PPG glass gives clearer view of freedom documents

As visitors return on 19 September 2003 to the newly renovated rotunda at the National Archives Building, they will view the Declaration of Independence, Constitution, and Bill of Rights through Starp…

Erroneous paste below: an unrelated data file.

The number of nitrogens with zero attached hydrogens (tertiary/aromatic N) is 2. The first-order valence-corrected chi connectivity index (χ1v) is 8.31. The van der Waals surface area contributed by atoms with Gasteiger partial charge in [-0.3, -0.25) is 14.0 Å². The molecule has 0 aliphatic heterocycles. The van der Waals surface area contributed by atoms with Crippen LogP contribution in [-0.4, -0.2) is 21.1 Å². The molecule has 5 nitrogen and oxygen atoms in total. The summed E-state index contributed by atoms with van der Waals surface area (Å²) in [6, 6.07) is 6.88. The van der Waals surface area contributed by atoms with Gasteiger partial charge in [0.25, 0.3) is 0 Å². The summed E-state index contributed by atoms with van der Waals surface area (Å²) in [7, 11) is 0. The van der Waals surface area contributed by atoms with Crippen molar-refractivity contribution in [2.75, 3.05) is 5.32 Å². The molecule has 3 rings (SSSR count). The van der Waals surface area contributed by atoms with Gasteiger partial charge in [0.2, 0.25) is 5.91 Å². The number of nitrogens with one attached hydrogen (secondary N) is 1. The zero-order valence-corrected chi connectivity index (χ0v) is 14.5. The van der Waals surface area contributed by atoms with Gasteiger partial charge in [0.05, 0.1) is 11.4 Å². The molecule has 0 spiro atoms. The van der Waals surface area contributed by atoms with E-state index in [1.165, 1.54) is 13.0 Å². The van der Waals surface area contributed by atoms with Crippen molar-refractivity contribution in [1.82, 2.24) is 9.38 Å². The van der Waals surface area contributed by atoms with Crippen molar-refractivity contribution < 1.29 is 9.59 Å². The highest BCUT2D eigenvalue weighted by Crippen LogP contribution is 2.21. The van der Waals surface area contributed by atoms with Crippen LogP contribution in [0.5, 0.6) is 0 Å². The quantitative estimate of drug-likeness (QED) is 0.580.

As visitors return on 19 September 2003 to the newly renovated rotunda at the National Archives Building, they will view the Declaration of Independence, Constitution, and Bill of Rights through Starphire ultra-clear glass by PPG Industries. The National Archives exhibition building is reopening after an extensive two-year renovation. At the center of the revamp are new display cases, made with Starphire glass, for the three documents, collectively called “The Charters of Freedom.” Two additional displays circling the rotunda contain a series of “American Originals”, documents related to The Charters of Freedom. (Installation of Starphire glass in the American Originals display has not yet been completed.) “The exhibit looks great. You can hardly tell that the glass is even there,” said Marvin Shenkler, restoration project manager for the National Archives. “In prior years, Americans looked at these documents through glass that gave them a green appearance. Thanks to the new glass and lighting, people from across the nation – and from across the world – can get a much clearer view of The Charters of Freedom.” The new display replaces one installed in 1952, in which deteriorated glass was developing small cracks and becoming opaque. The archives feared that eventual contact with the aging glass could cause abrasion to the parchment on which the historic documents were written, Shenkler said. Starphire glass in the new display cases will never touch the documents, he added. “We are extremely proud that Starphire glass was selected for use in the National Archives project,” said Mark J. Orcutt, PPG“s vice president of flat glass, adding that 1,500 square feet of the glass was donated by PPG for use in the project. While conventional glass has a green tinge, “thanks to the innovative work of PPG researchers and advanced manufacturing techniques, Starphire glass is the clearest float glass in the world, transmitting absolutely true color,” Orcutt said. For use at the National Archives, Starphire glass (9.5 mm thick) was laminated to provide high-security characteristics, and it was covered with an anti-reflective coating by Denglass Technologies, LLC to maximize the amount of light illuminating the documents, which are considered the foundation of American democracy. Denglass is a global specialist in anti-reflective coating technologies for the picture framing and specialty glass industries. Pittsburgh-based PPG Industries is a global supplier of glass, coatings, fiber glass and chemicals, with 120 manufacturing facilities and equity affiliates in 23 countries. Sales were USD 8.1 billion in 2002.